Researchers have found a link between sexual desire in women and the activation of certain brain regions.
Previous studies of factors affecting sexual performance have largely focused on men, and on the physiology of the body rather than the brain. But the brain, rather than peripheral organs, may play the key role in female sexual dysfunction, the researchers write.
More than 40 percent of women ages 18-59 are estimated to experience sexual dysfunction, with lack of sexual interest — hypoactive sexual desire disorder, or HSDD — being the most commonly reported complaint.
How the study was conducted
The researchers compared brain-activation patterns of women who have HSDD with those who don't. Sixteen women diagnosed with HSDD, along with 20 normal control subjects, took part in the study. All subjects identified themselves as heterosexual.
The women were shown erotic video segments interspersed among footage of female sporting events. These segments were separated by intervening tranquil sequences of such subjects as flowers, mountains or ocean waves to bring the women's brains to a resting state between more-active segments.
Their brain activity was monitored by functional magnetic-resonance imaging, which allows the activity of different brain regions to be assessed in real time. The women also reported their subjective levels of sexual arousal throughout the viewing.
Meanwhile, the researchers also collected objective measurements of the women's level of genital arousal.
Activity patterns throughout most of the brain were more or less identical among the HSDD and normal groups, but with a few notable exceptions. There was a bigger jump in relative activity in three brain areas of HSDD women — the medial frontal gyrus, right inferior frontal gyrus and bilateral putamen — compared with the control subjects when shown the erotic clips.
In another brain area — the bilateral entorhinal cortex — the opposite effect occurred.
This finding establishes specific locations in the brain where activity in women with HSDD is altered in comparison with women not reporting this problem, the researchers wrote.
Tied to attention
Two of the brain areas where the HSDD women had increased activity (the medial frontal gyrus and right inferior frontal gyrus) have been previously associated with, respectively, heightened attention to one's own and others' mental states, and suppression of one's emotional response.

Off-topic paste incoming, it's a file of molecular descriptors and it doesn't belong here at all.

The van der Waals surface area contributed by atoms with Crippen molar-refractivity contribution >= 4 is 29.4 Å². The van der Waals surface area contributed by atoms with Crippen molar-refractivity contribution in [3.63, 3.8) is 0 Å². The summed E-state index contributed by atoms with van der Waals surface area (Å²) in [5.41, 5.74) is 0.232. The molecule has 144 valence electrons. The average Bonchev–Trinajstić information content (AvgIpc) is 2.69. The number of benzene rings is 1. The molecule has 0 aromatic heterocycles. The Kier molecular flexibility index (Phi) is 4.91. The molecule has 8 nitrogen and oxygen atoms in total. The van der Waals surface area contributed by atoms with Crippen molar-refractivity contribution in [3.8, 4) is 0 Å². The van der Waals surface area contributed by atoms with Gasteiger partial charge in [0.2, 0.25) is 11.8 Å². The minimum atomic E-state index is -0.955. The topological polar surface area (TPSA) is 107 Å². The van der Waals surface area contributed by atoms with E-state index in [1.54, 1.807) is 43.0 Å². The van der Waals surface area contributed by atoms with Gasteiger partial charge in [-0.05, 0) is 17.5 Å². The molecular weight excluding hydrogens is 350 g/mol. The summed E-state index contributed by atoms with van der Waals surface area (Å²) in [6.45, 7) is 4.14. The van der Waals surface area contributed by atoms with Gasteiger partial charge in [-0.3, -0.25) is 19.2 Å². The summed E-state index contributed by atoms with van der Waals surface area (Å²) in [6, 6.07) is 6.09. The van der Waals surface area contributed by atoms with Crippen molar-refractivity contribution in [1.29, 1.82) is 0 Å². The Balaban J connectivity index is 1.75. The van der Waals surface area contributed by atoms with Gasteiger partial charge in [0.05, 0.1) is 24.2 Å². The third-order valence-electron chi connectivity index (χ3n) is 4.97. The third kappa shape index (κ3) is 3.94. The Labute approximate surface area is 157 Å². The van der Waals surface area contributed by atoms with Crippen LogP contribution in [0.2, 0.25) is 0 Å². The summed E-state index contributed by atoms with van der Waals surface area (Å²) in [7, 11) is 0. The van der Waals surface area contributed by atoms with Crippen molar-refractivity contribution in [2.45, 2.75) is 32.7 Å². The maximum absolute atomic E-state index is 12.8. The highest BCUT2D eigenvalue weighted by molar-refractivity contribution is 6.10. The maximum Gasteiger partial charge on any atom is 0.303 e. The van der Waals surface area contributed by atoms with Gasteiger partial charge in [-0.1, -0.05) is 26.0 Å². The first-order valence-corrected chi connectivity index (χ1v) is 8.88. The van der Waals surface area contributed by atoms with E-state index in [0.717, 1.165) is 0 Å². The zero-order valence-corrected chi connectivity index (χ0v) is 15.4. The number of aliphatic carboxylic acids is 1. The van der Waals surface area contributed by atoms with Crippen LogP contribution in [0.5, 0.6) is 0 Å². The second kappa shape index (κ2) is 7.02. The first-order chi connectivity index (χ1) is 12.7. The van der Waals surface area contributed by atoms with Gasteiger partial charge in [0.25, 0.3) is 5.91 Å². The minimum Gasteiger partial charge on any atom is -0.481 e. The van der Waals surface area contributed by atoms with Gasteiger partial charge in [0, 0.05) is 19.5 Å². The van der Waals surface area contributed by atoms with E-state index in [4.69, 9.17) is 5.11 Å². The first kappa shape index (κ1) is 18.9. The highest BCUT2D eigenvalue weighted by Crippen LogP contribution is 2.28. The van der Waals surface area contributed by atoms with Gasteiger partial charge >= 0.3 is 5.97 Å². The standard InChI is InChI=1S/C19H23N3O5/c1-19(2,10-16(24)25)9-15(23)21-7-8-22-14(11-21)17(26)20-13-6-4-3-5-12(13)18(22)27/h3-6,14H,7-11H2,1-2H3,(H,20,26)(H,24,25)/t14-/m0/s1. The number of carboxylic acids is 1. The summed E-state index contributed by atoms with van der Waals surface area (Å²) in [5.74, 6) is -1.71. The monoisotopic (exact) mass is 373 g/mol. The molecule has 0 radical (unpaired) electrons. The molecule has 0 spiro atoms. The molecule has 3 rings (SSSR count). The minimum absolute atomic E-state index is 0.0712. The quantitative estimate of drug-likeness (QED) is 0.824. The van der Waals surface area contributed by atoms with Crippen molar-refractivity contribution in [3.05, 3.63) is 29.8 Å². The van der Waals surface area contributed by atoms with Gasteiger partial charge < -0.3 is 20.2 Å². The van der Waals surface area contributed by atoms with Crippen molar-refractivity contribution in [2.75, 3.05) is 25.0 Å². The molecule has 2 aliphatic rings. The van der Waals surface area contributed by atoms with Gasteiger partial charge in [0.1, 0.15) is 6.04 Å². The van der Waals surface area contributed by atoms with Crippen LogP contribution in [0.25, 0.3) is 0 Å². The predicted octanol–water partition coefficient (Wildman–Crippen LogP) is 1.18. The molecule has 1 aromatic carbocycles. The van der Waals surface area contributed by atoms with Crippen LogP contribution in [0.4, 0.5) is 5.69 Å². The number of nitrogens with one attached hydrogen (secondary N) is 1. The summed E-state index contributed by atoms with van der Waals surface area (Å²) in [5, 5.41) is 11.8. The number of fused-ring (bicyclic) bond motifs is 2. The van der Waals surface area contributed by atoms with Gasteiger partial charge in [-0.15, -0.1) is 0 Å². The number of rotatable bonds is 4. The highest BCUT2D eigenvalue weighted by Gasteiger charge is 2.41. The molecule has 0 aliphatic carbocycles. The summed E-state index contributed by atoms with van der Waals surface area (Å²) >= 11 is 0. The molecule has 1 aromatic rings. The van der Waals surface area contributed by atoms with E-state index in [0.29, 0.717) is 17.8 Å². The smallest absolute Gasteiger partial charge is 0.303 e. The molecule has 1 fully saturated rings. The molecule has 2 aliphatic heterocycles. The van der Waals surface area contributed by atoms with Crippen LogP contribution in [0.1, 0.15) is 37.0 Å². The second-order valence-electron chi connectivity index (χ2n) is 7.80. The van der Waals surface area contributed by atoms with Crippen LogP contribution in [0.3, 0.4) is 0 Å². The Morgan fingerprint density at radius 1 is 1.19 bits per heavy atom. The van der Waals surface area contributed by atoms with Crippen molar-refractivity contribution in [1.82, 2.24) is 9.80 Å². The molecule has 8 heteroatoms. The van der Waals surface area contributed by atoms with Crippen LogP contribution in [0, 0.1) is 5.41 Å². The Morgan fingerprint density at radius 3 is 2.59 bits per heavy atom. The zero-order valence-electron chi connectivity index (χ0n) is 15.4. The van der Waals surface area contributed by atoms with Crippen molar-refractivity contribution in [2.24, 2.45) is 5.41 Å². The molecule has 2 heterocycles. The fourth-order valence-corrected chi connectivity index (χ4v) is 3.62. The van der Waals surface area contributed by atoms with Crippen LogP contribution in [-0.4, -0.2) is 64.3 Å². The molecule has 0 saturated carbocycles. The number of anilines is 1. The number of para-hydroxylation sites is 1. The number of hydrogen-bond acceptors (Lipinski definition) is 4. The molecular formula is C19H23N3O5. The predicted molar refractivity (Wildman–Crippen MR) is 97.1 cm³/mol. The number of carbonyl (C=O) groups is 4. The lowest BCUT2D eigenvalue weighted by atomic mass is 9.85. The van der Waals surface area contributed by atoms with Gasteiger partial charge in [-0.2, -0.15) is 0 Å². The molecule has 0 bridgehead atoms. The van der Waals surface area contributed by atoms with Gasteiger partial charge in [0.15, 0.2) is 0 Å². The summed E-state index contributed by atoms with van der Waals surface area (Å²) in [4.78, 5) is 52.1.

The research suggests that increased attention to one's own responses to erotic stimuli plays some part in the sexual dysfunction.
The researchers speculated that the increased activation in the entorhinal cortex observed in the control subjects may correlate with an improved ability among women with no sexual dysfunction, compared with HSDD women, to lay down emotional memories related to sexual events.
They emphasised however, that correlation is not cause and effect. "The study could be showing how paying too much attention causes inhibition of sexual desire — or how the lack of desire in a sexually charged situation causes heightened self-consciousness," they explained.
"The results of this study provide yet another valuable tool for understanding the complexity of female sexual function as it relates to desire," said co-author Dr Leah Millheiser, clinical assistant professor of obstetrics and gynaecology and director of the Female Sexual Medicine Program at Stanford Hospital & Clinics. "The next step is to translate this information into the clinical realm, specifically as it relates to cognitive and pharmacotherapeutic approaches."
The study was published in the journal Neuroscience. - (EurekAlert, March 2009)
Beauty and the brain